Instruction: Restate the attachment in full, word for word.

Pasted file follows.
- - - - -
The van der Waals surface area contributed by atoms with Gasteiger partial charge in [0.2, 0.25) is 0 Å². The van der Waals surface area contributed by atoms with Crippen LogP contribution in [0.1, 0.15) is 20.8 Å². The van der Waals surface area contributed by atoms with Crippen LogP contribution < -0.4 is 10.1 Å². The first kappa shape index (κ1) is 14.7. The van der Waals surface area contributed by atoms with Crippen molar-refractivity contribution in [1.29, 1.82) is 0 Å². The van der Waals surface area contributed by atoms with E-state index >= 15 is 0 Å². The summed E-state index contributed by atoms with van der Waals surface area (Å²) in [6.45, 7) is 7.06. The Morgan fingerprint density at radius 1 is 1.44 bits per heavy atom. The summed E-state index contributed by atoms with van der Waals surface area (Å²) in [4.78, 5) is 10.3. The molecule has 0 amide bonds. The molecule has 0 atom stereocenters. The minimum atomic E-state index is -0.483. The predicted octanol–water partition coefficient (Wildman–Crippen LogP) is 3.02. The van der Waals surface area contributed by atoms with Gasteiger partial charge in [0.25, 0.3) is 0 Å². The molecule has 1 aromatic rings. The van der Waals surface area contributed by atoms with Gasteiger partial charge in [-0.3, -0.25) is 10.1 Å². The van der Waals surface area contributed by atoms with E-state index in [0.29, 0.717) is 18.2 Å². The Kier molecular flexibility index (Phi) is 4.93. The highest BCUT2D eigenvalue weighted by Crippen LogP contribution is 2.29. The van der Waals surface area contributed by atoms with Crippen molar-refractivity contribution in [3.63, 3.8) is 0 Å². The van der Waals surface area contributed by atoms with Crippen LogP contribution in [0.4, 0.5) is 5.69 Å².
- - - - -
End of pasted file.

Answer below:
The van der Waals surface area contributed by atoms with Gasteiger partial charge in [0.2, 0.25) is 0 Å². The van der Waals surface area contributed by atoms with Crippen LogP contribution in [0.1, 0.15) is 20.8 Å². The van der Waals surface area contributed by atoms with Crippen LogP contribution < -0.4 is 10.1 Å². The first kappa shape index (κ1) is 14.7. The van der Waals surface area contributed by atoms with Crippen molar-refractivity contribution in [1.29, 1.82) is 0 Å². The van der Waals surface area contributed by atoms with E-state index >= 15 is 0 Å². The summed E-state index contributed by atoms with van der Waals surface area (Å²) in [6.45, 7) is 7.06. The Morgan fingerprint density at radius 1 is 1.44 bits per heavy atom. The summed E-state index contributed by atoms with van der Waals surface area (Å²) in [4.78, 5) is 10.3. The molecule has 0 amide bonds. The molecule has 0 atom stereocenters. The minimum atomic E-state index is -0.483. The predicted octanol–water partition coefficient (Wildman–Crippen LogP) is 3.02. The van der Waals surface area contributed by atoms with Gasteiger partial charge in [0.25, 0.3) is 0 Å². The molecule has 1 aromatic rings. The van der Waals surface area contributed by atoms with Gasteiger partial charge in [-0.3, -0.25) is 10.1 Å². The van der Waals surface area contributed by atoms with E-state index in [0.29, 0.717) is 18.2 Å². The Kier molecular flexibility index (Phi) is 4.93. The highest BCUT2D eigenvalue weighted by Crippen LogP contribution is 2.29. The van der Waals surface area contributed by atoms with Crippen molar-refractivity contribution in [3.63, 3.8) is 0 Å². The van der Waals surface area contributed by atoms with Crippen LogP contribution in [0.4, 0.5) is 5.69 Å².